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Though the mere mention of a giant ball full of squid babies might conjure visions from 20,000 Leagues Under the Sea, it appears swimming next to an actual sac full of squid babies looks surprisingly peaceful.
Of course, as one YouTube commenter points out, you change the backing track on Ronald Raasch’s video below — showing divers cozying up to a gelatinous blob full of 10-armed squid babies — and you get a much different vibe. Like imagine hearing the theme to Jaws while watching this …
No, that’s not The Blob suddenly finding its gloopy footing again underwater, but a “huge transparent egg sac containing hundreds of thousands of baby squid,” according to the Caters News video description.
The stunning underwater video was filmed by Raasch while diving in the frigid waters near Ørsta, Norway, along with two others from the research vessel REV Ocean. They ran into the super sac on Oct. 5, on their way back from exploring a World War II shipwreck about 200 meters (650 feet) off shore.
Can you imagine swimming around just 17 metres (55 feet) below the surface, 15 meters above the ocean floor, and running into something so large, so transparent, so orb-ish, with a dark mass in the middle packed with 10-armed squid eggs? It’s certainly something you don’t see at your average aquarium.
That said, while rare, encountering such a sight isn’t unheard of. Apparently they're known as a "blekksprutgeleball" — or "squid gel ball," per LiveScience. And they’ve been studied for quite some time, with similar sightings around Norway, Spain, France, and Italy, some going back as many as 30 years, according to Halldis Ringvold, a researcher with Sea Snack Norway and the project leader for "Huge Spheres," which studies just that.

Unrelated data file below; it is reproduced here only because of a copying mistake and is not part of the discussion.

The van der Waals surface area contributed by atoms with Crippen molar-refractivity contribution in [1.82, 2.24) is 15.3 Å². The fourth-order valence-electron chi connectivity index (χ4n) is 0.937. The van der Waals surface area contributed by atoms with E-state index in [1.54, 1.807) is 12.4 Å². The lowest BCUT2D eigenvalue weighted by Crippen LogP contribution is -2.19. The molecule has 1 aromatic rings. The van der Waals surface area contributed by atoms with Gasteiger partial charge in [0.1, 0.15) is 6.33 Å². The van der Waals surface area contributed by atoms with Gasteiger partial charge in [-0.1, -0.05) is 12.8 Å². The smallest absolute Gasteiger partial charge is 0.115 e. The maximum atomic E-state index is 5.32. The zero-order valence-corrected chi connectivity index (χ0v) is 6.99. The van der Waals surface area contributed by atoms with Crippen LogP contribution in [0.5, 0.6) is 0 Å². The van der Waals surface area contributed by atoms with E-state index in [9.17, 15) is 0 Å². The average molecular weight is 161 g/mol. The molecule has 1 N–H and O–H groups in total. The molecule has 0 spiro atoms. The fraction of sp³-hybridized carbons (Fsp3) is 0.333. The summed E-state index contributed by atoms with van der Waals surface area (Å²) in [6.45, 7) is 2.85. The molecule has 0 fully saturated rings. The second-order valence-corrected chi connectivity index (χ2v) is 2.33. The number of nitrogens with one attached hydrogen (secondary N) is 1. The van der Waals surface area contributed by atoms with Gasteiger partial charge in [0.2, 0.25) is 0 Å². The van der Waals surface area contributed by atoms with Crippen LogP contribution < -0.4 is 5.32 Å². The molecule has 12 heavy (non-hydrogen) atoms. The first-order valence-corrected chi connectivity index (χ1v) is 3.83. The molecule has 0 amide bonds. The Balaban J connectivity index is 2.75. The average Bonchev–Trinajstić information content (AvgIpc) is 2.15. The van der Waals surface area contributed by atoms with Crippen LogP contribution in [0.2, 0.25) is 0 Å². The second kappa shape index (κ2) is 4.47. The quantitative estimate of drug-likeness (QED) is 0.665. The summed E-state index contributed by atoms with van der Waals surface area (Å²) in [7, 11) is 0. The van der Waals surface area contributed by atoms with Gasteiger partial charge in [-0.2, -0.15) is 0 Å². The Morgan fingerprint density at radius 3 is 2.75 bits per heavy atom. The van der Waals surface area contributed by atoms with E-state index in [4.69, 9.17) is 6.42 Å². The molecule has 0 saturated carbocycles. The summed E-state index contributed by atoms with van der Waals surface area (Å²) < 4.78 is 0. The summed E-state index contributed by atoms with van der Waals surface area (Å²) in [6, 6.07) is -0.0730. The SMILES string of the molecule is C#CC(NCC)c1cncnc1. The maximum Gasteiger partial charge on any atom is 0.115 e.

Ringvold tells LiveScience that they took DNA samples from four similar-looking blobs off the Mediterranean and Norwegian coasts in 2017, confirming them as sacs from the “southern shortfin squid (Illex coindetii), a 10-armed cephalopod found on both sides of the Atlantic Ocean.” And while this sac would appear to be bigger than the average three-meter variety, Ringvold assumes this one was also made by Illex coindetii.
Per international marine life database SeaLifeBase (via LiveScience), females hatch between 50,000 and 200,000 eggs that grow to about 0.07 inches around when the embryo is fully developed, which usually takes 10 to 14 days in 59-degree Fahrenheit water.
While such a sac of giant squid might pose a nightmare scenario (particularly for all you sperm whales out there), the Illex coindetii are much smaller, with the largest measuring a mere 15 inches, according to Wikipedia. So go back to swimming in peace.
(via Caters Clips)